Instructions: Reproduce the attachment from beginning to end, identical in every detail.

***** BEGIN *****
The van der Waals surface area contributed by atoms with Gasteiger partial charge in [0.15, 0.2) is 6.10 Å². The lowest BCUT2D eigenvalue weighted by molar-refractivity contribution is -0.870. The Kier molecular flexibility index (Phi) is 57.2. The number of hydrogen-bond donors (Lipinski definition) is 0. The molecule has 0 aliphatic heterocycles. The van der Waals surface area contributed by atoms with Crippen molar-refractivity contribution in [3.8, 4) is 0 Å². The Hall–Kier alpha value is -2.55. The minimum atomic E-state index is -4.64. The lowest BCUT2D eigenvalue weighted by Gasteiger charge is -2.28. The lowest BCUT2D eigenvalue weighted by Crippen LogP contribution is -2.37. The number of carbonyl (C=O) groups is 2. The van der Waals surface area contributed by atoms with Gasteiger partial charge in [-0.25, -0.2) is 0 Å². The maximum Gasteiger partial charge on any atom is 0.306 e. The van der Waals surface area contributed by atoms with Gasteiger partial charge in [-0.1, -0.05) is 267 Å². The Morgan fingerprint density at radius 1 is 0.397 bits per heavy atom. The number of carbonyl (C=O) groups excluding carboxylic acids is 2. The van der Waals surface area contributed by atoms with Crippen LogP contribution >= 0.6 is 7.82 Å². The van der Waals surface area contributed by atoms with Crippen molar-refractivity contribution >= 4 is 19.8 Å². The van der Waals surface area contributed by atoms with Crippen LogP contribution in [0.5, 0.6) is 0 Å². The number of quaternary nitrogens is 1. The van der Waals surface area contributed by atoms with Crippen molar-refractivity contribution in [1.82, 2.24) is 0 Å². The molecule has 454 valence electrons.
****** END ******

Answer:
The van der Waals surface area contributed by atoms with Gasteiger partial charge in [0.15, 0.2) is 6.10 Å². The lowest BCUT2D eigenvalue weighted by molar-refractivity contribution is -0.870. The Kier molecular flexibility index (Phi) is 57.2. The number of hydrogen-bond donors (Lipinski definition) is 0. The molecule has 0 aliphatic heterocycles. The van der Waals surface area contributed by atoms with Crippen molar-refractivity contribution in [3.8, 4) is 0 Å². The Hall–Kier alpha value is -2.55. The minimum atomic E-state index is -4.64. The lowest BCUT2D eigenvalue weighted by Gasteiger charge is -2.28. The lowest BCUT2D eigenvalue weighted by Crippen LogP contribution is -2.37. The number of carbonyl (C=O) groups is 2. The van der Waals surface area contributed by atoms with Gasteiger partial charge in [-0.25, -0.2) is 0 Å². The maximum Gasteiger partial charge on any atom is 0.306 e. The van der Waals surface area contributed by atoms with Gasteiger partial charge in [-0.1, -0.05) is 267 Å². The Morgan fingerprint density at radius 1 is 0.397 bits per heavy atom. The number of carbonyl (C=O) groups excluding carboxylic acids is 2. The van der Waals surface area contributed by atoms with Crippen LogP contribution >= 0.6 is 7.82 Å². The van der Waals surface area contributed by atoms with Crippen molar-refractivity contribution >= 4 is 19.8 Å². The van der Waals surface area contributed by atoms with Crippen LogP contribution in [0.5, 0.6) is 0 Å². The number of quaternary nitrogens is 1. The van der Waals surface area contributed by atoms with Crippen molar-refractivity contribution in [1.82, 2.24) is 0 Å². The molecule has 454 valence electrons.